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Pricing Product

Since we have separated design services from the purchasing part of our business, and they are divided into two categories or income streams, we’re now going to talk about purchasing.

 

 

The first thing I want to mention about purchasing is that you can’t sell product for what you buy it for. You’ve got to have some kind of markup or profit. Many designers like to sell a product for what they’re paying for it, sharing their discount with their client. While this seems nice and a sweet thing to do…

it’s not a business model that’s sustainable.

To be honest, you’re setting up a charity for rich people, and you’re never going to be able to grow your business doing this. So, you need to let go of that practice.

Consider this; there’s a lot of product liability when you’re buying items for clients. I don’t want to be alarming about this, but I need to be clear about where you stand.

When you sell product to a client, they see “chair” coming from you, and then when there is a problem, you are relying on your vendor. So, if something goes wrong with that product, you’re going to go back to your vendor, and hopefully, the vendor takes care of it. In most cases, this is true, but not always.

 

How Marking Up Product Protects Your Business

 

 

Here’s an example in my business where I am still refinishing a couple of white lacquer bunching tables because the joints crack, about every two or three years. So we go back in and touch them up so that they look good.

Why do I do this? Because the client is one of my ideal clients. She referred me into a big hospitality job, so I’m going to take care of her no matter what.

I think of fixing those tables over and over again at my expense as marketing. I’m taking care of something that needs to be taken care of…my reputation.

I bought those tables from a very reputable American furniture company. They were expensive, and the vendor isn’t backing me up at all. They just took them out of their line and said they didn’t want to mess with them anymore and, well, too bad.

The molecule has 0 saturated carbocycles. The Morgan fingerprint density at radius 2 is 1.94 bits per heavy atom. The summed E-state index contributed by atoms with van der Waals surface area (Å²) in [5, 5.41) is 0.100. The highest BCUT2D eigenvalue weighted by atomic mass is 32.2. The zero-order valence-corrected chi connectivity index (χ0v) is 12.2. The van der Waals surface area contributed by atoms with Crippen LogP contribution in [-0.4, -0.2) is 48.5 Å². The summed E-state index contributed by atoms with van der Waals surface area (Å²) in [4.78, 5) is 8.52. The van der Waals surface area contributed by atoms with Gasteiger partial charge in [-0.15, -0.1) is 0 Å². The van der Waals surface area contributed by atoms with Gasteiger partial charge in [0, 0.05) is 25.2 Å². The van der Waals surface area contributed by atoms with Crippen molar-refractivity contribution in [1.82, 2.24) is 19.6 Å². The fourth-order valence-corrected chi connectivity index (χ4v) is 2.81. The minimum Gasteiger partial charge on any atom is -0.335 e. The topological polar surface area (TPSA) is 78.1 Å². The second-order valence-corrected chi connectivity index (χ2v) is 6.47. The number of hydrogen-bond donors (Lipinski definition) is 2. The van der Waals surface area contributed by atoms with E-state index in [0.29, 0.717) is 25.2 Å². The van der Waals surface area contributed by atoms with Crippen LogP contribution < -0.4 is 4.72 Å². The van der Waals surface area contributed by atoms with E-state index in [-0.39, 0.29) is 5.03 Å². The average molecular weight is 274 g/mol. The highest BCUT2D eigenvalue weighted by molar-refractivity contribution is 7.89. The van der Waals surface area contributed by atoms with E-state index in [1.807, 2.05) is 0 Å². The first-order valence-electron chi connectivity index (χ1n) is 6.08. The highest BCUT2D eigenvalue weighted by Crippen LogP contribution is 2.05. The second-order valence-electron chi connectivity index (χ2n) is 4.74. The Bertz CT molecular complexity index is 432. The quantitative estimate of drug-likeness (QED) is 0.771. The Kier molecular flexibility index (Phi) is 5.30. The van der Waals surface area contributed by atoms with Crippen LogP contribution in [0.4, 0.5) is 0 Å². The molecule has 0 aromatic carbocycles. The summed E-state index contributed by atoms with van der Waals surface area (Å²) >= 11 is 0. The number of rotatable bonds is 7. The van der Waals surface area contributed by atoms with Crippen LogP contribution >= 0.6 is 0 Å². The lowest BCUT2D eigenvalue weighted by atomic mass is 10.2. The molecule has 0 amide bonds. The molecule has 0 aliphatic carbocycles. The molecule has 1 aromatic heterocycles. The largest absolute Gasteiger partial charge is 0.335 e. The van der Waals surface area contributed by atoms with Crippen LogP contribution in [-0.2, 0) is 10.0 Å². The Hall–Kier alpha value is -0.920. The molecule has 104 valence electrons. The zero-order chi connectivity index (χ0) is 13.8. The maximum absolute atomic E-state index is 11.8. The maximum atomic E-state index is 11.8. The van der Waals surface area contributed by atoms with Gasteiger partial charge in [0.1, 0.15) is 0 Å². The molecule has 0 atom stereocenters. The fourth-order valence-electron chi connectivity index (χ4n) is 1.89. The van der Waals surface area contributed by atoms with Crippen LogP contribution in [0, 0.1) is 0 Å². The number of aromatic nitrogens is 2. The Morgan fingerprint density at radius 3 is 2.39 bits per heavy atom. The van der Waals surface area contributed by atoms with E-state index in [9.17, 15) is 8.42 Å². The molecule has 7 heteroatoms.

That’s why I charge enough on my products so that I have some savings put aside, which allows me to take care of situations like this when they come up. I can take care of it without it hurting me or my cash flow. I don’t have to lose a paycheck or anything like that. I’ve got a little savings account set aside so that a portion of the markup I’ve charged on every piece of furniture, drapery, or other product is stashed there to take care of anything that goes wrong.

And that’s crucial for us as designers.

 

 

Purchasing is Not Interior Design

 

It’s essential for you to understand that purchasing is not an interior design function.

I know that sounds weird because when you’re starting out, you’re wearing every hat. But purchasing is not a hat you really need or should be wearing, and you want to get out of it as soon as possible. You’ve already specified, found, priced, detailed, and taken care of all the design. All that needs to happen now is for the purchase order to be issued. Once that happens, it needs to be tracked, the shipping has to be set up, any freight problems have to be resolved, and the installation needs to be scheduled. There are a whole series of things that need to happen.

It is essential to know that all those tasks are actually an administrative job. It’s not a design job.

The sooner you can move those tasks off your plate and onto an admin who can do all of it for you, the better. Admins are easy to hire, and they’re generally not design assistants. They’re people who like computers and handling tasks like this. You can hire them for just a few hours, a week, or a month because you need to get all this tracking and tasks done without it eating up all your time.

And the reality is that a qualified admin costs around $30 to $40 an hour, and your hourly rate to your clients is $150; do the math.

The sooner you can get there, the better.

Until next time, design something beautiful, get paid what you’re worth.

 

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